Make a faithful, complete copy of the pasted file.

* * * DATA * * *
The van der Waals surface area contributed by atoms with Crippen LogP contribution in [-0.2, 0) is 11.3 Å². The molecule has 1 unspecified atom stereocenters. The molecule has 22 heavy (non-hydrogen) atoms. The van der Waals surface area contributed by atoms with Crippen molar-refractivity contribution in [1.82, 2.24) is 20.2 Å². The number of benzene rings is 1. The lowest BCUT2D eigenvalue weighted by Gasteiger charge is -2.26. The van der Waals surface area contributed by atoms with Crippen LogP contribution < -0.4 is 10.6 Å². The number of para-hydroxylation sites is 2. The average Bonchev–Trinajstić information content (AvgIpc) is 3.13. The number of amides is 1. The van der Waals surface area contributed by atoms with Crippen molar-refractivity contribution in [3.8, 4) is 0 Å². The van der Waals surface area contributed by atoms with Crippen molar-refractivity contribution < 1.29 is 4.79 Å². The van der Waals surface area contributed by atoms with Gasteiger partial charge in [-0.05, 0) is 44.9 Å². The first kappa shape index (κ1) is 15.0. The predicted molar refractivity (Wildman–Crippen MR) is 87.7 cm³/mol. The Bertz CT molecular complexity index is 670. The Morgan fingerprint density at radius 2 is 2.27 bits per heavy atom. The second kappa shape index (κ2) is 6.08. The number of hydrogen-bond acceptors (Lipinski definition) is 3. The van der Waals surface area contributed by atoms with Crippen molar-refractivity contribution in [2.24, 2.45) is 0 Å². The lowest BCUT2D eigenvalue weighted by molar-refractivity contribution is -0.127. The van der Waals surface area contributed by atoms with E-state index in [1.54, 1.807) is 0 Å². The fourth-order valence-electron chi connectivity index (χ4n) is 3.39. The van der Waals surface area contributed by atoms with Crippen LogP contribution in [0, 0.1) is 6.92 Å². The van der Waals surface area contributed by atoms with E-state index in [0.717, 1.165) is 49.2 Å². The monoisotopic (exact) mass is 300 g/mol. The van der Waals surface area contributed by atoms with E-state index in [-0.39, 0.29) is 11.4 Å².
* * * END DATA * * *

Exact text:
The van der Waals surface area contributed by atoms with Crippen LogP contribution in [-0.2, 0) is 11.3 Å². The molecule has 1 unspecified atom stereocenters. The molecule has 22 heavy (non-hydrogen) atoms. The van der Waals surface area contributed by atoms with Crippen molar-refractivity contribution in [1.82, 2.24) is 20.2 Å². The number of benzene rings is 1. The lowest BCUT2D eigenvalue weighted by Gasteiger charge is -2.26. The van der Waals surface area contributed by atoms with Crippen LogP contribution < -0.4 is 10.6 Å². The number of para-hydroxylation sites is 2. The average Bonchev–Trinajstić information content (AvgIpc) is 3.13. The number of amides is 1. The van der Waals surface area contributed by atoms with Crippen molar-refractivity contribution in [3.8, 4) is 0 Å². The van der Waals surface area contributed by atoms with Crippen molar-refractivity contribution < 1.29 is 4.79 Å². The van der Waals surface area contributed by atoms with Gasteiger partial charge in [-0.05, 0) is 44.9 Å². The first kappa shape index (κ1) is 15.0. The predicted molar refractivity (Wildman–Crippen MR) is 87.7 cm³/mol. The Bertz CT molecular complexity index is 670. The Morgan fingerprint density at radius 2 is 2.27 bits per heavy atom. The second kappa shape index (κ2) is 6.08. The number of hydrogen-bond acceptors (Lipinski definition) is 3. The van der Waals surface area contributed by atoms with Crippen molar-refractivity contribution in [2.24, 2.45) is 0 Å². The lowest BCUT2D eigenvalue weighted by molar-refractivity contribution is -0.127. The van der Waals surface area contributed by atoms with E-state index in [1.54, 1.807) is 0 Å². The fourth-order valence-electron chi connectivity index (χ4n) is 3.39. The van der Waals surface area contributed by atoms with Crippen LogP contribution in [0, 0.1) is 6.92 Å². The van der Waals surface area contributed by atoms with E-state index in [0.717, 1.165) is 49.2 Å². The monoisotopic (exact) mass is 300 g/mol. The van der Waals surface area contributed by atoms with E-state index in [-0.39, 0.29) is 11.4 Å².